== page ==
On his last day as the director of health for Springfield and Greene County, Clay Goddard had a few strong words about the pandemic and Jefferson City officials as he addressed the media at the Jordan Valley Community Health Center mass vaccination on Friday.
He said that many community members were giving him too much credit.
“We are not where we are today because I happened to sit in the director’s chair,” Goddard said. “We’re here today because our community stepped up to the challenge, made some really tough sacrifices, and really took care of one another. That’s what good communities do.”
“We’re here because our community was well-informed and motivated to do the right thing,” Goddard continued. “We’re here because of all the loved ones who had to celebrate our holidays differently. We’re here because of the healthcare workers who made immense sacrifices to take care of thousands of sick people.”
After he finished praising his staff for their efforts, Goddard turned his attention toward the politicization of the pandemic.
“While health departments around the state should have been teaching our communities about the virus, teaching people how best to protect themselves, and combating virus misinformation, we were fighting completely unnecessary political battles,” Goddard said. “The people who should have been our backup were lobbing grenades at our backs because the political winds were much more important.”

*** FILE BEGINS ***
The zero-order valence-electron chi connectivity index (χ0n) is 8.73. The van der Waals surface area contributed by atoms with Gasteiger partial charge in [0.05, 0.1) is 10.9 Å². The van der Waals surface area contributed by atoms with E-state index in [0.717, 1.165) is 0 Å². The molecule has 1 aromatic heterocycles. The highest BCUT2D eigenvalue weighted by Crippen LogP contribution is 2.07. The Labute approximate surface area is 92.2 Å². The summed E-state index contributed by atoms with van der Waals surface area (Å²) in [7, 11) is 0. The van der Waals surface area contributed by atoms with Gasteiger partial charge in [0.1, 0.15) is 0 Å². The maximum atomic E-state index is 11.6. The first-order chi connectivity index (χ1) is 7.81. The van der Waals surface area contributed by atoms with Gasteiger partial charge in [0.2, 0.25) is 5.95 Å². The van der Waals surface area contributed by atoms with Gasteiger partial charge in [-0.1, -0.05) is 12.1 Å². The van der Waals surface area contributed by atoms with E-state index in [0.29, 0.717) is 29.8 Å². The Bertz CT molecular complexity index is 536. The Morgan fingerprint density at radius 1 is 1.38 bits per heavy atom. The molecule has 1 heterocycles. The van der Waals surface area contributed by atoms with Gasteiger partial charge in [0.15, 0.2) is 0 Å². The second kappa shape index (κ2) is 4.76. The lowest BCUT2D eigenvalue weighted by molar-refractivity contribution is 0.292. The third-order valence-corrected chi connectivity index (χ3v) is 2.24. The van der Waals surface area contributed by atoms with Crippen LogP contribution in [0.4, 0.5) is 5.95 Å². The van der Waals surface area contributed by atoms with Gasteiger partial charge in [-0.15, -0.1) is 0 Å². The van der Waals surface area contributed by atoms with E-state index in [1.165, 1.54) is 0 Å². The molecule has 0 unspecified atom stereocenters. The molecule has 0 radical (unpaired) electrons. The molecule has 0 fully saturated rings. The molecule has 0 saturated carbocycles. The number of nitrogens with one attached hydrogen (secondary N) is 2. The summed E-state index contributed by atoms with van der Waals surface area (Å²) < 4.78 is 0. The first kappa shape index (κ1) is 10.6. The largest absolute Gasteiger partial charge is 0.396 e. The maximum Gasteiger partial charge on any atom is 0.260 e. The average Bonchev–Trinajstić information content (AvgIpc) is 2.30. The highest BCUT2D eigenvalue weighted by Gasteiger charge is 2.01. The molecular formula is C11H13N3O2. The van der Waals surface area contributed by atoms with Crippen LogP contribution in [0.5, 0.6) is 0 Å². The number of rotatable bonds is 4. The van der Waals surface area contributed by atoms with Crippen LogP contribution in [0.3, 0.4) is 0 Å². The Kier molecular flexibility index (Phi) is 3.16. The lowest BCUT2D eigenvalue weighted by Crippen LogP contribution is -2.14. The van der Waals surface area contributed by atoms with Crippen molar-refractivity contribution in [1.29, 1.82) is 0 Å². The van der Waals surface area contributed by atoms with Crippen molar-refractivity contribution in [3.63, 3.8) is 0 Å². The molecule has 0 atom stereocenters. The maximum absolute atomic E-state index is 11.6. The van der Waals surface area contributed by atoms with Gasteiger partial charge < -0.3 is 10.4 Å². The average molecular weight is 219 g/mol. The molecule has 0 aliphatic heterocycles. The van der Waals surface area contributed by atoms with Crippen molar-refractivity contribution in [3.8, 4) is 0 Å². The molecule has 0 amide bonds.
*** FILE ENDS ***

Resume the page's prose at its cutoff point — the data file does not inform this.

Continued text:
Goddard went on to be critical of actions in the state legislature to strip local authorities from being able to decide what to do for their communities.
“This has now manifested itself in Jefferson City as multiple bills that will strip local communities of their abilities to address crisis situations,” Goddard said. “Missouri is too diverse to always use cookie cutter approaches.”
Goddard praised Governor Parson’s support of local control, although he noted they diverged when it came to a statewide masking mandate.
“We are following the rules,” Goddard said. “Our City Council and Greene County Commission took action early and bought our healthcare workers much needed time to prepare.”
“Now the state legislature wants to change the rules in the middle of the game,” Goddard continued. “I’ve listened to the debates and all I hear is hyperbole, political posturing, and Monday morning quarterbacking as they talk about punishing communities for doing their jobs.”
“In a time when people are dying, ill-informed rhetoric is deadly,” Goddard said. “Adding a layer of bureaucracy and response to actions taken in a one-in-a-hundred-year crisis is foolish and poor public policy. I hope that we can change the focus to improving our public health system rather than tearing it down. The stakes are too high to further handicap a neglected public health system.”
Goddard thanked local elected officials as he concluded his comments, singling out Springfield Mayor Ken McClure for his efforts.
“He is a wise, brave, and passionate man, and I’m honored to have served as his health director,” Goddard said.